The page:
"When we lost five in a row after the streak, some people said, 'That's it.' Some people are still saying that when we lose a few games. But I think we bottomed out on Memorial Day. The Mets kicked the stuffing out of us; we made errors and did a lot of things wrong. We had just lost two in Philadelphia. But from June 1, we've been 14 games over .500 and have played very well."

This is heady stuff for a team that hasn't finished better than fourth in its division in seven years. The Braves won only 266 games and lost 380 in the first four years of Turner's stewardship (1976-79), and finished last four years running.

Only three players--Royster, ancient knuckleballer Phil Niekro (10-4) and backup catcher Biff Pocoroba--have been with the Braves the whole time. They remember the embarrassment of playing to deserted stands in a city that didn't care, of losing 101 games in 1977, of being so pathetic that year that Turner appointed himself manager for one game, until Commissioner Bowie Kuhn shooed him from the dugout for making a mockery of the national pastime.

"You can't really appreciate being at the top unless you've been at the bottom," says Turner, who reconstructed the organization from the foundation up.

"The Braves didn't have good scouting. Bill Lucas, God rest his soul, was our minor league director, and he convinced me, when I bought the team, to quadruple the money we spent on scouting. Then we got the best minor league instructors we could find. I pay Johnny Sain a big-league pitching coach's salary to stay at Richmond and develop our young pitchers . . . you've got to build within your own system because you can't trade for great players unless you've got great players to give up. Of our 25 guys, 18 came up through our farm system."

True to the adage about solid baseball teams, the Braves are strong up the middle.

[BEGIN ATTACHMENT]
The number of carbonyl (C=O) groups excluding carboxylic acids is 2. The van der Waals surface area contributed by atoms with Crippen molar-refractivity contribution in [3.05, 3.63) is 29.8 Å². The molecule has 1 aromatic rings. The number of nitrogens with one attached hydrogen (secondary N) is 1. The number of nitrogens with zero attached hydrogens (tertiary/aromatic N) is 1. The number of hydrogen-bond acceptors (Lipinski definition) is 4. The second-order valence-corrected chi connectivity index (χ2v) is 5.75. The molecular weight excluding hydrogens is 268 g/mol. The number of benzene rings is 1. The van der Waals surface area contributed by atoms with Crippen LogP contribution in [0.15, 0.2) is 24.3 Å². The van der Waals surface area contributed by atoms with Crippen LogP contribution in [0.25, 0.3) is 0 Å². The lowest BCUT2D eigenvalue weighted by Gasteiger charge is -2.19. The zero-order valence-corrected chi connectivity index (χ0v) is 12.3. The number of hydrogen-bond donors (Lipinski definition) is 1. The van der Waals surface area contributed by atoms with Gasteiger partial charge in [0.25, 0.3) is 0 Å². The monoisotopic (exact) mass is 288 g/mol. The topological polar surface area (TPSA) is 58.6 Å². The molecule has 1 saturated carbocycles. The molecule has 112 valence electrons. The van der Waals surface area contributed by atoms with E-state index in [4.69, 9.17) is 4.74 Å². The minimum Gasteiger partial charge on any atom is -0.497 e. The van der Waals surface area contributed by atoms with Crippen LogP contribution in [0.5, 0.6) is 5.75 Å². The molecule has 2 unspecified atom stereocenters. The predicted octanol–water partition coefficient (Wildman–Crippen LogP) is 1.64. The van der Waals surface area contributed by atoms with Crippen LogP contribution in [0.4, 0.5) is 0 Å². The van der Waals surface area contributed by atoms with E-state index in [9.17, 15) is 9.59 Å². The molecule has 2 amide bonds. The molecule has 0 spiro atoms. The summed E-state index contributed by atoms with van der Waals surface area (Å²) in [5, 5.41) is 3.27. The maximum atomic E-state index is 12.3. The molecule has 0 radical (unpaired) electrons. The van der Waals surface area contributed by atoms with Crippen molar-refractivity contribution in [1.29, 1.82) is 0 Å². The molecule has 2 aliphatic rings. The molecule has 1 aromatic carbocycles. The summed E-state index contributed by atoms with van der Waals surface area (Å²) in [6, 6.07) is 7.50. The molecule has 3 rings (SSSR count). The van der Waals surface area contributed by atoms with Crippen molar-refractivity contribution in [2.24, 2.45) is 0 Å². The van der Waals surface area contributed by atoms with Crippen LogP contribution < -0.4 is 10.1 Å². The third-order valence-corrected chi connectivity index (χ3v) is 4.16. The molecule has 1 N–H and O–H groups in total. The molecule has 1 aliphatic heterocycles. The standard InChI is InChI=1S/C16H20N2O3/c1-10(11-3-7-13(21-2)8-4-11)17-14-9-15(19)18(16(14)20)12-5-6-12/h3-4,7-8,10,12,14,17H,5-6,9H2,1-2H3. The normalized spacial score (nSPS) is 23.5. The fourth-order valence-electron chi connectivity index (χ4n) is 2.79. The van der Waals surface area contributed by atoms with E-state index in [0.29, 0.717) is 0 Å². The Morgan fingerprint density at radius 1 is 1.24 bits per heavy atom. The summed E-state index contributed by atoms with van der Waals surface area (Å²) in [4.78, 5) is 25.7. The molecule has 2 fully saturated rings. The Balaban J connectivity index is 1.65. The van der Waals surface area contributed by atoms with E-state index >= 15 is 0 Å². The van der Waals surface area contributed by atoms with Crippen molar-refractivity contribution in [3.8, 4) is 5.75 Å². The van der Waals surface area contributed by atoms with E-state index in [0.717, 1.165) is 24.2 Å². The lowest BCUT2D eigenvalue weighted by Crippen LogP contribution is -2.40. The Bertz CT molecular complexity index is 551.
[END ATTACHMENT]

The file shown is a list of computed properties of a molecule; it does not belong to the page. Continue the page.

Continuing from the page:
Murphy--6-5, 215 pounds, a devout Mormon who looks and acts like the all-American boy and speaks in sports cliches--has become an MVP candidate at age 26.

Shortstop Rafael Ramirez (.263, 17 stolen bases) and second baseman Glenn Hubbard (.273, 49 runs scored) hit at the top of the order and make difficult double plays look simple.

"They have won so many games for us, it's incredible," says Royster, who fills in at shortstop and five other positions. "You don't see in the box score where double plays win games, but we're getting two or three a game, sometimes on balls that shouldn't be double plays."

Bruce Benedict is hitting 22 points below his .251 career average but is an excellent defensive catcher. Pocoroba (.315), despite a weak throwing arm, has spelled him capably about once a week, since Torre believes in keeping his regulars fresh.

Torre, who brought most of his coaching staff--including pitching coaches Rube Walker and Bob Gibson--along from the New York Mets, also guards against what he calls "abusing pitchers."

The emergence of Bedrosian and other youngsters groomed in the minors by Sain and in the majors by Walker-Gibson ("I have Rube to teach 'em how to pitch and Gibby to teach 'em how to win," says Torre) has taken pressure off veterans such as Niekro, 43, who last week won his 250th major league game, and Gene Garber, 34, the bullpen ace (6-5, 19 saves).

"We knew the talent was here, and now we've got the right people at the helm and they've got the ship sailing," says Washington. He credits Torre for asembling the crew in Florida a week early and instilling an attitude that produced the best spring training record and fastest regular season start of any team.

Says Torre, who replaced the fired Bobby Cox during the offseason: "Basically, we've been aggressive. I've never worked with a bunch of guys who hustled more . . . now I'm just trying to make sure they don't look at the finish line. It's too soon. I keep telling them if we keep our composure and just win our share the rest of the year, we'll win the division."